Eco-warriors ‘risk lives’ digging tunnel to stop being evicted from HS2 protest camp

ECO warriors have risked their lives to dig a "dangerous" 100ft tunnel to stop being evicted from an HS2 protest camp.

The brazen mob set up camp in trees outside the busy station in September to protest against the £106bn rail scheme.

They claim their tunnel – nicknamed Calvin, and near the busy Euston Road -took two months to dig and is their "best defence" against eviction.

But one 18-year-old protester called Blue admitted to the BBC: "It is all very dangerous and life-threatening, but it is all worth it.

"This is the only way I can effect change, I would sacrifice everything for the climate ecological emergency to not be happening.

"We want to be as safe as possible. It is not about us martyring ourselves, it is about delaying and stopping HS2."


An HS2 Rebellion spokesman said members "worked around the clock, using pickaxes, shovels, buckets, and shifts of 2-12 people at a time" to dig the tunnel.

Shocking footage shows group members showing off the makeshift tunnel shaft with a wooden ladder leading underground.

Flimsy wooden posts are seen propping up tonnes of earth in the subterranean lair, right in the heart of central London.

One hippy in a head lamp boasts the tunnel goes off"in all sorts of directions".

A young protester seen squeezing through a tiny gap in the makeshift shoring admits "it's quite tight to get through".

Another man in a high-viz jacket admits: "The shoring up is reallyimportant to keep us safe."

One of the tunnel burrowers says hopefully: "We've made it as safe as we can, I think" as they shovel earth with a spade.

The group claims HS2 is the "most expensive, wasteful and destructive project in UK history".

They say the project will "destroy or irreparably damage 108 ancient woodlands and 693 wildlife sites".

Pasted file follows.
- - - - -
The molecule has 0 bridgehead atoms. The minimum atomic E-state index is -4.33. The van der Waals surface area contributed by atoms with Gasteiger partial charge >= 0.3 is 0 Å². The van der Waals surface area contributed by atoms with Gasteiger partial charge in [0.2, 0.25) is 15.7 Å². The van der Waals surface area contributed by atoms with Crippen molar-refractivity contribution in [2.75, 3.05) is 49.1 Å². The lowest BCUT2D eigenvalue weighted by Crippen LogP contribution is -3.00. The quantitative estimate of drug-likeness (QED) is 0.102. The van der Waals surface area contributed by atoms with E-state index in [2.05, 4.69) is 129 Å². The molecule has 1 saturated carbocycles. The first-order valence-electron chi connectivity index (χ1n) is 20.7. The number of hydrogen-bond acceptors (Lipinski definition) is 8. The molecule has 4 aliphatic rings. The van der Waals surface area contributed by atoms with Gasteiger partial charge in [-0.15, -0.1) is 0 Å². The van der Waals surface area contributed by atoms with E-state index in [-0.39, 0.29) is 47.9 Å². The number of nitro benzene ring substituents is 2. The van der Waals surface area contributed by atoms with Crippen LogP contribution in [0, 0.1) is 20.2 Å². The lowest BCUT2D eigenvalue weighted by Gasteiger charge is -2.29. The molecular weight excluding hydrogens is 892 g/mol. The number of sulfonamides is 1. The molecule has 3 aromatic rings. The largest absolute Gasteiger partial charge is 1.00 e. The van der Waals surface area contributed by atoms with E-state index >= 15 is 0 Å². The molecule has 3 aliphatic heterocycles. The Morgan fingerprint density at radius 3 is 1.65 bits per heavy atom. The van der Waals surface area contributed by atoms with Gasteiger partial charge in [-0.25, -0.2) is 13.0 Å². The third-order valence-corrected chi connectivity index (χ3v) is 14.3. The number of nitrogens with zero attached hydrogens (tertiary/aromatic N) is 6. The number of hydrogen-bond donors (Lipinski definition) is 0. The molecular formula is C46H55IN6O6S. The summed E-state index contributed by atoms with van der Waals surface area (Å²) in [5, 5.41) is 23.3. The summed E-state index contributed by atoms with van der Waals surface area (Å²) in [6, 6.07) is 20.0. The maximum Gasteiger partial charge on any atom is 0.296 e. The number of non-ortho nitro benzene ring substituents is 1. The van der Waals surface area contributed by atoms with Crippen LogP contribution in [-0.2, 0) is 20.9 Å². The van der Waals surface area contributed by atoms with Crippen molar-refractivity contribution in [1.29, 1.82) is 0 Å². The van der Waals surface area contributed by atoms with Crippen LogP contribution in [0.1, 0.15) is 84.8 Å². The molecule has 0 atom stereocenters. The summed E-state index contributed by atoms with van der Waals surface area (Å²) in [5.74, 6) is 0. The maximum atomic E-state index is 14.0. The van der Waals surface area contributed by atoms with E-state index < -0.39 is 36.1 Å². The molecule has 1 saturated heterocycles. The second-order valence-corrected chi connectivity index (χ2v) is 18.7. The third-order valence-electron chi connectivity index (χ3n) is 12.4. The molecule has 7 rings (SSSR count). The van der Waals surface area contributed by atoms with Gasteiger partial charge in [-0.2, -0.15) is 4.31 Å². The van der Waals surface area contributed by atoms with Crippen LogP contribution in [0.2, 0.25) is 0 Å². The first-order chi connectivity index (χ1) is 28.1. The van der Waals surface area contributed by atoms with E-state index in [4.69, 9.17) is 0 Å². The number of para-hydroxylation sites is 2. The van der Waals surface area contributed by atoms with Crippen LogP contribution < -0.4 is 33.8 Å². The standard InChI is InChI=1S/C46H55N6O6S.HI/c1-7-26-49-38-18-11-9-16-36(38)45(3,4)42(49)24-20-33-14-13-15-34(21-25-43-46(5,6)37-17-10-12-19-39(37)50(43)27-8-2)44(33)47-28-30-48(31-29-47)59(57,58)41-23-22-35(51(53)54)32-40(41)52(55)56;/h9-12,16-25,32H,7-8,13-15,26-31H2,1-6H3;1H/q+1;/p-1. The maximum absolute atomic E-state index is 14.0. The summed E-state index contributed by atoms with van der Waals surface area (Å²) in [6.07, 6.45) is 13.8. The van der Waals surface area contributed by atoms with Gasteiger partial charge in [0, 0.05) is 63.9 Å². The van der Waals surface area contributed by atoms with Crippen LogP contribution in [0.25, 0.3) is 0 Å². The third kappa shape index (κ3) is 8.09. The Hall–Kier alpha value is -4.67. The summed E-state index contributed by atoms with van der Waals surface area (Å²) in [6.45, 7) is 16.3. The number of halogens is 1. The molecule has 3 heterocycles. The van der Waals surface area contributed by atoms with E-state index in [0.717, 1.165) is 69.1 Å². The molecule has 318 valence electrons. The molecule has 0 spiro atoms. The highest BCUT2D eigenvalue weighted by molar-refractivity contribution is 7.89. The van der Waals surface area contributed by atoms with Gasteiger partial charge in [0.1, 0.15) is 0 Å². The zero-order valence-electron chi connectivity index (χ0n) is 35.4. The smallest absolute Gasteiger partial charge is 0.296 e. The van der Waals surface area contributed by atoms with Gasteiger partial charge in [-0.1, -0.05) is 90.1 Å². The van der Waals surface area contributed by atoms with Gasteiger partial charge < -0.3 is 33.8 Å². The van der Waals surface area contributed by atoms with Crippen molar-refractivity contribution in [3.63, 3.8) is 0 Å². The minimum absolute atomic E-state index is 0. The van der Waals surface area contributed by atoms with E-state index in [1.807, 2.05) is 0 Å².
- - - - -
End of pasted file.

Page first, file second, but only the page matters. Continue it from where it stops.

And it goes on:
It is all very dangerous and life-threatening, but it is all worth it.

HS2 bosses insist seven million trees will be planted during phase one of the project and most ancient woodland will "remain intact".

A spokesman for HS2 said the tunnel protests were “costly to the taxpayer”.

They added: “These are a danger to the safety of the protesters, HS2 staff, High Court enforcement officers and the general public, as well as putting unnecessary strain on the emergency services during the pandemic.

“Safety is our first priority when taking possession of land and removing illegal encampments.”

The Met Police said no complaint has been made.

HS2 is set to link London, Birmingham, Manchester and Leeds with the hope the 20-year project will result reduce rail passenger overcrowding and boost the UK’s economy.

HS2 Rebellion claim the project is too expensive and will destroy 108 ancient woodlands and 693 wildlife sites.

Project managers have said seven million trees will be planted and that much ancient woodland will “remain intact”.

Transport Secretary Grant Shapps told MPs in September that the first phase of the high-speed rail link between London and Birmingham would not open until 2028 at the earliest.

The second phase, to Manchester and Leeds, was due to open in 2032-33 but that has been pushed back to 2035-40.

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